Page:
20 children, teacher freed in France hostage crisis

Aide to mayor of eastern French city says "the hostage-taking is over" after specialist officers in masks enter school building.

December 13, 2010 14:02
2 minute read.
French police arrest a suspect [illustrative]

France police arrest 311 AP. (photo credit: AP)


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PARIS — Masked French gendarmes detained a 17-year-old who took a class full of preschoolers hostage Monday, releasing all the children safely after hours of tense negotiations that drew nationwide attention.

"The hostage-taking is over," Jean-Marc Magda, aide to the mayor of the eastern French city of Besancon, told The Associated Press by telephone. All 20 children who had been taken hostage and their teacher were released safely, he said.

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The hostage-taker was detained, and remained inside the school with officers from a specialist gendarme force brought in to deal with the situation, Magda said.

French television showed a wide-eyed girl being draped with a green blanket and carried away from the school. Police and worried families had surrounded the school since early in the day.

The motives of the hostage-taker were unclear.

Besancon Mayor Jean-Louis Fousseret said the teen had been treated for depression but had not taken his medication in recent days. The mayor did not confirm reports that the youth had requested a gun to commit suicide.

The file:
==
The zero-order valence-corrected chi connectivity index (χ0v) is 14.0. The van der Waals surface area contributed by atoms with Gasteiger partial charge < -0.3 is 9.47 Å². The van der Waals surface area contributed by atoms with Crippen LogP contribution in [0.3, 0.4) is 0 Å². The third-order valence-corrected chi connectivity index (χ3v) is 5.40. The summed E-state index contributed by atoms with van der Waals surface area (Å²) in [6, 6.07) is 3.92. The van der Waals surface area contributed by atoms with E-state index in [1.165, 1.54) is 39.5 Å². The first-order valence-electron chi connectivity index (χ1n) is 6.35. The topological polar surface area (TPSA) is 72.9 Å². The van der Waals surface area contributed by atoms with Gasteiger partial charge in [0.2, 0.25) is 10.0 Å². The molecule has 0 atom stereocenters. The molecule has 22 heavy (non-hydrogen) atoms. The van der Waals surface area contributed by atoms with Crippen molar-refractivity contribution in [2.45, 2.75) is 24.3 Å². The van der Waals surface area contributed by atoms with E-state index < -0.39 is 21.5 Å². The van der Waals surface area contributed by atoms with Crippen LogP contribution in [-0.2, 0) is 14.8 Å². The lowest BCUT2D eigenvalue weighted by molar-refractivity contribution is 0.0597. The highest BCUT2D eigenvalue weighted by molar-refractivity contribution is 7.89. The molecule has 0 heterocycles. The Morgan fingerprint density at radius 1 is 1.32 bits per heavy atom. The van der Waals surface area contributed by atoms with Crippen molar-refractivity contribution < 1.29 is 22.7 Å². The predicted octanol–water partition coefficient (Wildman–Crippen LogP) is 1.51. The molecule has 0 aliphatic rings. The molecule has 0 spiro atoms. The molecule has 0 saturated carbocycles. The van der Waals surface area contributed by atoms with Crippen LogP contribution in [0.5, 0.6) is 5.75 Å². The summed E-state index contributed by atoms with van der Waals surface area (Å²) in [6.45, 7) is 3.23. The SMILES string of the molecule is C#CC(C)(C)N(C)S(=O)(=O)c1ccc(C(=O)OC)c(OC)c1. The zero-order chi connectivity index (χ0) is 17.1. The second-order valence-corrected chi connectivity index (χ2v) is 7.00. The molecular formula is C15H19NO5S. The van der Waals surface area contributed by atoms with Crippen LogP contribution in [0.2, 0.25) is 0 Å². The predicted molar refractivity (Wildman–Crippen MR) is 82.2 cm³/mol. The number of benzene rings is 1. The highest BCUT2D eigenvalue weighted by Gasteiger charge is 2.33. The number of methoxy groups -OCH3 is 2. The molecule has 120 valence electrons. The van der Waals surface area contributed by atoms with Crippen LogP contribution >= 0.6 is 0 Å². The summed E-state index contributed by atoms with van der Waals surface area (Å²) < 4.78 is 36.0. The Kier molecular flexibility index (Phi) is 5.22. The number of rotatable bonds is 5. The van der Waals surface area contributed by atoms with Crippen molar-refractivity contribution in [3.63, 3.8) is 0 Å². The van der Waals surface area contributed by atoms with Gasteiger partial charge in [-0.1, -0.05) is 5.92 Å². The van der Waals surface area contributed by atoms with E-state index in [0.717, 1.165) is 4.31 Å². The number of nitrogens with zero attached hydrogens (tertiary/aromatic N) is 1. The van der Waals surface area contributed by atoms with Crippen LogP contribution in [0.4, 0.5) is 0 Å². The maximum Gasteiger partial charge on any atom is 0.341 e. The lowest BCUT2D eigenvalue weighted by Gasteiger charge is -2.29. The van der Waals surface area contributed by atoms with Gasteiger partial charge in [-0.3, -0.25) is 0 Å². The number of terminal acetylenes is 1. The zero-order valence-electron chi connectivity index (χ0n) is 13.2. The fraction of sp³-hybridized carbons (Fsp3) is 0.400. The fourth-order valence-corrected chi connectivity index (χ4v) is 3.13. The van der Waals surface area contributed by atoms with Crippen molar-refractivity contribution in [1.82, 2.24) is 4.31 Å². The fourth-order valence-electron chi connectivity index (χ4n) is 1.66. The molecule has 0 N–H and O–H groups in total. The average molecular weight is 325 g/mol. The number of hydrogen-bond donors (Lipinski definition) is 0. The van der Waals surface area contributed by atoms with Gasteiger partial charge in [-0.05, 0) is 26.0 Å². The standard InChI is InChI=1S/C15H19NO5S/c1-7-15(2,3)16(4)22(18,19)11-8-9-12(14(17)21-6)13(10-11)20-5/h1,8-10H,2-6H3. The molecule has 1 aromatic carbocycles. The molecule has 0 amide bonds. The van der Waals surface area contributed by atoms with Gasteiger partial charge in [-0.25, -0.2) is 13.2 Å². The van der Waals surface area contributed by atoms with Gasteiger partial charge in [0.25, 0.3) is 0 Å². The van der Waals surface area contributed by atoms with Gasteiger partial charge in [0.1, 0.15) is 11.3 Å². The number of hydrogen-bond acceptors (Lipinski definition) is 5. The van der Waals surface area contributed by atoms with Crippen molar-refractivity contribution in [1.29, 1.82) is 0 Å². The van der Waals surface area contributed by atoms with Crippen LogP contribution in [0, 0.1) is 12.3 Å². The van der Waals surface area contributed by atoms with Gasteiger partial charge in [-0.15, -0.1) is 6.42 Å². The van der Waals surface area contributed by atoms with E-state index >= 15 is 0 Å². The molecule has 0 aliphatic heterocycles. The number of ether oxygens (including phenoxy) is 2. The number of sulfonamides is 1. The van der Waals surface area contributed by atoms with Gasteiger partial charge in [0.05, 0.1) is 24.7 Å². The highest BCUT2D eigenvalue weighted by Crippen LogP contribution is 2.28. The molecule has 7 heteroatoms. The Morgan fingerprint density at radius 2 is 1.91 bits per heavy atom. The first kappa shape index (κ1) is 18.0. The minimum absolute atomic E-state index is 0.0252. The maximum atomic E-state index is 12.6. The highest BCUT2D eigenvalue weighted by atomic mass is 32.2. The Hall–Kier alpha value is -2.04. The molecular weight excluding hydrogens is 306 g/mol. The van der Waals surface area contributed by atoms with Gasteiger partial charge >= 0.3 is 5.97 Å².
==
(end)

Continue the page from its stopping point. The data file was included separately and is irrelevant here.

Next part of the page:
The hostage-taker initially seized a class of 20 children but released 14 throughout the morning, including one who "more or less escaped," said Besancon Mayor Jean-Louis Fousseret.

Five or six children and the teacher were believed to be still in the preschool when the officers entered around lunchtime, Fousseret said on i-tele television.

The masked gendarmes pointed their firearms at the school's windows and doors as they entered, in images shown on French TV. They were in contact by telephone with the hostage-taker before the last group of children was released.

Families huddled around the school, with children bundled against the cold. Emergency workers draped a blanket over one woman's shoulders as she wept, in images shown on i-tele television.

The hostage-taker did not threaten the children and allowed them to go to the bathroom throughout the ordeal, Education Minister Luc Chatel said from the scene.

The incident took place at the Charles Fourier preschool in Planoise, a neighborhood of housing projects with a big immigrant population on the western edge of Besancon.

Pupils were still inside the adjacent elementary school while the events unfolded.

"It's a bit traumatizing. ... We are just across from where everything is happening," principal Alain Lietta told the AP. The schools' entrances are about 60 meters (yards) apart. Normally some children go home at lunch but "today, this poses a problem," he said.

He said the children in the elementary school were informed about the situation. "We wanted to give them a maximum of honesty and clarity so as not to scare them."

French Education Minister Luc Chatel arrived at the preschool and spoke with the families.

French President Nicolas Sarkozy did not comment publicly about the hostage-taking.

Sarkozy first vaulted into France's national consciousness during a similar hostage-taking in 1993 in the posh Paris suburb of Neuilly-sur-Seine, where as mayor he helped free nursery school children and a teacher who had been taken hostage by a masked gunman.

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